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I am sitting in the HQ of the Guerrilla Insurgency, drinking Heineken, nursing my indignation. A one-armed man opens the door. “Maria?” he calls. “Prego.” Which translates, indirectly, as “The truck is unloaded and the guns are ready and should I kill this guy?” I direct him to find Andreas.

She wakes me, maybe an hour later. I sleep as I rarely have, arm across my eyes like a bedouin, on top of the mounds of boots and gear. She has worked her fingers around my buttons and pulls my hair, my nipples. I can’t tell the degree of mockery, what spillover of passion she might still be feeling. Andreas and the idiot boy stand framed in the bleaching light of the door, the boy’s huge head pushing the bandolier askew. Father and son, it suddenly dawns. Andreas holds the birdcage.

“They’ve finished,” she explains. “Let’s go.”

Andreas lets us pass, smirking, I think, and follows us down the rutted trail to Bud’s truck. He puts the bird cage in the driver’s seat, and in case I miss it, points at the bird, then at me, and laughs. Very funny, I think. His boy finds it hilarious. I will not be mocked like this. The bird is so ill-fed, so cramped and tortured and clumsy it flutters wildly, losing more feathers merely to keep its perch.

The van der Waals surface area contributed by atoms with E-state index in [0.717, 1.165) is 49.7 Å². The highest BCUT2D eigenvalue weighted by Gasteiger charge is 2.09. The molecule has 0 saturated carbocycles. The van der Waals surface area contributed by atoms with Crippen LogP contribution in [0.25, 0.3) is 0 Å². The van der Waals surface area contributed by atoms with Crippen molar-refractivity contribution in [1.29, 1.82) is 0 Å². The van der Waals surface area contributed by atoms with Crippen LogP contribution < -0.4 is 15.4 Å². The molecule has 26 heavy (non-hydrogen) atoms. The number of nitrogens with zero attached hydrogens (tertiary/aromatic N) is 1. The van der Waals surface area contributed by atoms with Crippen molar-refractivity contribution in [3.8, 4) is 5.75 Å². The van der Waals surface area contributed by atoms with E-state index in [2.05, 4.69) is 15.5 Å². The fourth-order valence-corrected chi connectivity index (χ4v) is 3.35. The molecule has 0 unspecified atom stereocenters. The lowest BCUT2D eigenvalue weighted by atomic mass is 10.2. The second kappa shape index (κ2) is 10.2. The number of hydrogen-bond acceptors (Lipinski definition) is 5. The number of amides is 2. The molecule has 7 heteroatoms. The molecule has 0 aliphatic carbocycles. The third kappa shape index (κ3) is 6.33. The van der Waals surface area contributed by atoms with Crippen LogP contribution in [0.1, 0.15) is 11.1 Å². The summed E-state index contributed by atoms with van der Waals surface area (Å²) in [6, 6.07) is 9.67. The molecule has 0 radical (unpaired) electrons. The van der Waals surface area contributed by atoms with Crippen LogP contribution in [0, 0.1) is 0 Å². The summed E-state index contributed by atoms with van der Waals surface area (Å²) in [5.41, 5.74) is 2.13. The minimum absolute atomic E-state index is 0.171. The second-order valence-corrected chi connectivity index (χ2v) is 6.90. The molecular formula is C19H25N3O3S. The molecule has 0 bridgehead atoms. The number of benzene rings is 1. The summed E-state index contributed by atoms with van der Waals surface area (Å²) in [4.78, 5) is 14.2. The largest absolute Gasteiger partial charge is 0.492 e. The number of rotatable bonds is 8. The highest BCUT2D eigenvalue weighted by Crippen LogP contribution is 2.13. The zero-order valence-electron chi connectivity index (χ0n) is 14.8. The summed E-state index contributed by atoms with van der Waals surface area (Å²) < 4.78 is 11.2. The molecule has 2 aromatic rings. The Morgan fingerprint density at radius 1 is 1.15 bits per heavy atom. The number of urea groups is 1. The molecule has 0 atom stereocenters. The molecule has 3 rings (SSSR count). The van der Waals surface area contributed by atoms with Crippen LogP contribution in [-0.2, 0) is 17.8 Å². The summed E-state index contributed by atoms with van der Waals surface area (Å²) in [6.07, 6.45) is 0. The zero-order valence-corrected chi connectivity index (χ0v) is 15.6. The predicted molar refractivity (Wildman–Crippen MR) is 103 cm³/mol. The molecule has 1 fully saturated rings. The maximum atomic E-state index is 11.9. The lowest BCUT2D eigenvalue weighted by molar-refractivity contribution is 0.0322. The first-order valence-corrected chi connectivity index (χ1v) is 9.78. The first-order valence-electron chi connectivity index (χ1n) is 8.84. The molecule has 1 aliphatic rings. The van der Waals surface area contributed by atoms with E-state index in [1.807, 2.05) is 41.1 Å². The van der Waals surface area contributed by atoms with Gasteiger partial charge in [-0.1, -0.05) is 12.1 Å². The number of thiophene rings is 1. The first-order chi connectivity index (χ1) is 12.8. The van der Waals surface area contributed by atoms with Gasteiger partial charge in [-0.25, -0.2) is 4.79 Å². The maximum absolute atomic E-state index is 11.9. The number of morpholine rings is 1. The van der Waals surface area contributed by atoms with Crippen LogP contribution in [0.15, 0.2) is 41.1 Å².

Viva la revolución, eh? A leetle gift for helping the people.”

No, I think, a leetle sign to Clovis Ransome and all the pretenders to Maria’s bed that we’re just a bunch of scrawny blackbirds and he doesn’t care who knows it. I have no feeling for revolution, only for outfitting the participants.

“Why?” I beg on the way back. The road is dark. “You hate your husband, so get a divorce. Why blow up the country?”

Maria smiles. “Clovis has nothing to do with this.” She shifts her sandals on the bird cage. The bird is dizzy, flat on its back. Some of them die, just like that.

“Run off with Andreas, then.”

“We were going to be married,” she says. “Then Gutiérrez came to my school one day and took me away. I was fourteen and he was minister of education. Then Clovis took me away from him. Maybe you should take me away from Clovis. I like you, and you’d like it, too, wouldn’t you?”

“Don’t be crazy. Try Bud Wilkins.”

“Bud Wilkins is, you say, dog meat.” She smiles.

“Oh, sure,” I say.

I concentrate on the road. I’m no hero, I calculate margins. I could not calculate the cost of a night with Maria, a month with Maria, though for the first time in my life it was a cost I might have borne.

Her voice is matter-of-fact. “Clovis wanted a cut of Bud’s action. But Bud refused and that got Clovis mad. Clovis even offered money, but Bud said no way. Clovis pushed me on him, so he took but he still didn’t budge. So—”